Snapping Updates

ASE Snapping

We do a line trace along the player’s view out to the PlacementMaxRange (or at the point the trace is blocked) then do a sphere trace & all the structures caught in that sphere trace are evaluated for snap points. This has some downsides though, one being that you have to use a  short PlacementMaxRange or the initial trace will be too far away for a reasonable SnapCheckOverlapRadius to hit any structures:

The other problem though is due to how ASE sorts its snap points.

Snap points are sorted based on their distance from the end of the line trace. So in the picture above, A is closer to P (where the line trace ended) that is why it is the first snap point (B would be a cycle option). In this case, the sorting is intuitive since looking at the ground gives you a reference point but when the line trace ends at an arbitrary point in space it becomes much less intuitive to know where to aim to get the snap you want especially since PlacementMaxRange varies between structures so it is hard to get a feel for the sweet spot.

This is also why a large SnapCheckOverlapRadius is not ideal since there will be many more structures hit, which adds more snap points that you have to cycle through.

ASA Snapping

We still do a line trace initially and if that fails to hit anything then we perform a series of sphere traces from the player to the end of the initial trace.

Single Structure Snap Points

Unlike ASE where all nearby structures have their snap points added to the list, in ASA, you only get the closest structure’s snap points. This means instead of hunting for one snap point out of many, you simply need to get any snap point on the structure you want to snap to and then you can cycle through snap points on just that structure.

Remember though that ‘closest’ is still fairly arbitrary since it determines close by distance from the trace end which are the centers of the spheres (eg if multiple structures are hit on sphere trace 3, then they will be evaluated based on their distance from the center of sphere 3).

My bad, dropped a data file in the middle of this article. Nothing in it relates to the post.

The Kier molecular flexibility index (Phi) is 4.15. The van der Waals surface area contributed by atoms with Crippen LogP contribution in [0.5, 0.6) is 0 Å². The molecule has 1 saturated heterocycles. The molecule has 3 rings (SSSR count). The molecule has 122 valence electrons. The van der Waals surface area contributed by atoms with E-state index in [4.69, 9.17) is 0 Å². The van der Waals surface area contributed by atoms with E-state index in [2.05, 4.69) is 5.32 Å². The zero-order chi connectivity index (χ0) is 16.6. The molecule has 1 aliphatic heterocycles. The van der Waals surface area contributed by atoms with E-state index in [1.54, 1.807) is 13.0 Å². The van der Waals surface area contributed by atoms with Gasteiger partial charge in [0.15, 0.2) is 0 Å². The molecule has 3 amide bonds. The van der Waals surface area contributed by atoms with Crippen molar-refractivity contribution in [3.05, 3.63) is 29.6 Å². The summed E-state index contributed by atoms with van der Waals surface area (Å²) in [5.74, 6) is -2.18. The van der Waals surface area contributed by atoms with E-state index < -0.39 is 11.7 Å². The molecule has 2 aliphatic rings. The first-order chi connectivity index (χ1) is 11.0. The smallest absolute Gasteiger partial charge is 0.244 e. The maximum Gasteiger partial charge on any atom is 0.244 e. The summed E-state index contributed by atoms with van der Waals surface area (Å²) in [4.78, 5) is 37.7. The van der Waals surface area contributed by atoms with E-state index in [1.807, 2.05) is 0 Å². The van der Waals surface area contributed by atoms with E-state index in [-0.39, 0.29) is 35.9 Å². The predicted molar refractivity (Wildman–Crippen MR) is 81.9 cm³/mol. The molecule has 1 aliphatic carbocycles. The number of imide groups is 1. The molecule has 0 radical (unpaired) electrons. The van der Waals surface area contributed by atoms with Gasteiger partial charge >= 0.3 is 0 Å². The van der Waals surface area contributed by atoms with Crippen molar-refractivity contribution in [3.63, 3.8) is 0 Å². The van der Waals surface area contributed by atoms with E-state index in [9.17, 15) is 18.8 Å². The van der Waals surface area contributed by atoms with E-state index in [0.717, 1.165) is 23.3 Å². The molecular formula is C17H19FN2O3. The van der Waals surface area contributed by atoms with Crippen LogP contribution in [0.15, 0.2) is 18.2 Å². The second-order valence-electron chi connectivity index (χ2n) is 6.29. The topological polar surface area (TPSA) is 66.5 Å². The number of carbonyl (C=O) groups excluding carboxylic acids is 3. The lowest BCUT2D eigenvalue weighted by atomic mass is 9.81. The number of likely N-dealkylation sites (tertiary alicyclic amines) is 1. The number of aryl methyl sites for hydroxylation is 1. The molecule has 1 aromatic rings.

View Priority

When the player isn’t looking directly at a structure, it is fairly difficult to determine where their intended placement location is (ie do they want to place on the foundation in front of them, the one behind that or the one 4 away) but when they are looking at a structure we can be much more precise.

If the initial line trace hits a structure, then none of the sphere traces are performed and the player is only given snap points for that initial hit structure. Additionally, we use the spot they hit on the structure to further sort snap points by their distance to that hit, so that if you are looking at the left side then snap points on the left side are given higher priority than the snap points on the right side.

Here is an example of difference between relying on the sphere traces (looking where you want to place) vs looking where you want to attach:

In the picture above, the view trace isn’t hitting anything so the sphere traces start and the first sphere trace hits the foundation directly in front of the player. Now if they are outside placing this wall that would be desired but if they want to snap to the wall behind, it is better to look directly at the wall like this:

There are many structures in ASA that benefit from where you are looking at them in order to reduce the need to cycle snap points. For example, sloped walls place as the ‘right’ version when looking at the right side of the top of a wall and as the ‘left’ version when looking at the left side of the top of a wall.